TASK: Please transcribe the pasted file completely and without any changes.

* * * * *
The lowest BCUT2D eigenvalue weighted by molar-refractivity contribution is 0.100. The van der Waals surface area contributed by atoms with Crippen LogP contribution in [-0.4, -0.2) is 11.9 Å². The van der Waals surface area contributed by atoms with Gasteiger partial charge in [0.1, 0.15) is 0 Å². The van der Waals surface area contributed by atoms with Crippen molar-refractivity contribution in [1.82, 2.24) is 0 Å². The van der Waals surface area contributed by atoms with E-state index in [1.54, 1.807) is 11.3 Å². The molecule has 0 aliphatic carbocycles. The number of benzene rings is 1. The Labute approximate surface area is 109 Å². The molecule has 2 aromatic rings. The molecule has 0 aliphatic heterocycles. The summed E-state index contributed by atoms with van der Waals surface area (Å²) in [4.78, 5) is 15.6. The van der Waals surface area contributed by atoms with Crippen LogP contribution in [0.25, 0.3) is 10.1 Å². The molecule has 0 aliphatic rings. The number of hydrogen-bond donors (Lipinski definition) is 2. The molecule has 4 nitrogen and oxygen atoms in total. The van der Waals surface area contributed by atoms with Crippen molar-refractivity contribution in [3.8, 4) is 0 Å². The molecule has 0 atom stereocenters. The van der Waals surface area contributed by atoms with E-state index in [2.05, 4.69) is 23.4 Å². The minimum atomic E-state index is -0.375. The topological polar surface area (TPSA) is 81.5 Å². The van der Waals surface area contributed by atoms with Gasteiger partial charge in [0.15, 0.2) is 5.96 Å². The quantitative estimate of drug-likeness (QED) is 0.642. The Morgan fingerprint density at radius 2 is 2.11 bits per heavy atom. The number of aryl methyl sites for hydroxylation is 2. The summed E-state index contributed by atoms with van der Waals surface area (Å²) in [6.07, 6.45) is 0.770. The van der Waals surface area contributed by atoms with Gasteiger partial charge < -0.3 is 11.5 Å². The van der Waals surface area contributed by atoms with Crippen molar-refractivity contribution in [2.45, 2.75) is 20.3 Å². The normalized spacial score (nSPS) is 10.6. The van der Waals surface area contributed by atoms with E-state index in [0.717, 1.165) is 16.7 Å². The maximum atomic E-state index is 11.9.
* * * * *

The lowest BCUT2D eigenvalue weighted by molar-refractivity contribution is 0.100. The van der Waals surface area contributed by atoms with Crippen LogP contribution in [-0.4, -0.2) is 11.9 Å². The van der Waals surface area contributed by atoms with Gasteiger partial charge in [0.1, 0.15) is 0 Å². The van der Waals surface area contributed by atoms with Crippen molar-refractivity contribution in [1.82, 2.24) is 0 Å². The van der Waals surface area contributed by atoms with E-state index in [1.54, 1.807) is 11.3 Å². The molecule has 0 aliphatic carbocycles. The number of benzene rings is 1. The Labute approximate surface area is 109 Å². The molecule has 2 aromatic rings. The molecule has 0 aliphatic heterocycles. The summed E-state index contributed by atoms with van der Waals surface area (Å²) in [4.78, 5) is 15.6. The van der Waals surface area contributed by atoms with Crippen LogP contribution in [0.25, 0.3) is 10.1 Å². The molecule has 0 aliphatic rings. The number of hydrogen-bond donors (Lipinski definition) is 2. The molecule has 4 nitrogen and oxygen atoms in total. The van der Waals surface area contributed by atoms with Crippen molar-refractivity contribution in [3.8, 4) is 0 Å². The molecule has 0 atom stereocenters. The van der Waals surface area contributed by atoms with E-state index in [2.05, 4.69) is 23.4 Å². The minimum atomic E-state index is -0.375. The topological polar surface area (TPSA) is 81.5 Å². The van der Waals surface area contributed by atoms with Gasteiger partial charge in [0.15, 0.2) is 5.96 Å². The quantitative estimate of drug-likeness (QED) is 0.642. The Morgan fingerprint density at radius 2 is 2.11 bits per heavy atom. The number of aryl methyl sites for hydroxylation is 2. The summed E-state index contributed by atoms with van der Waals surface area (Å²) in [6.07, 6.45) is 0.770. The van der Waals surface area contributed by atoms with Gasteiger partial charge < -0.3 is 11.5 Å². The van der Waals surface area contributed by atoms with Crippen molar-refractivity contribution in [2.45, 2.75) is 20.3 Å². The normalized spacial score (nSPS) is 10.6. The van der Waals surface area contributed by atoms with E-state index in [0.717, 1.165) is 16.7 Å². The maximum atomic E-state index is 11.9.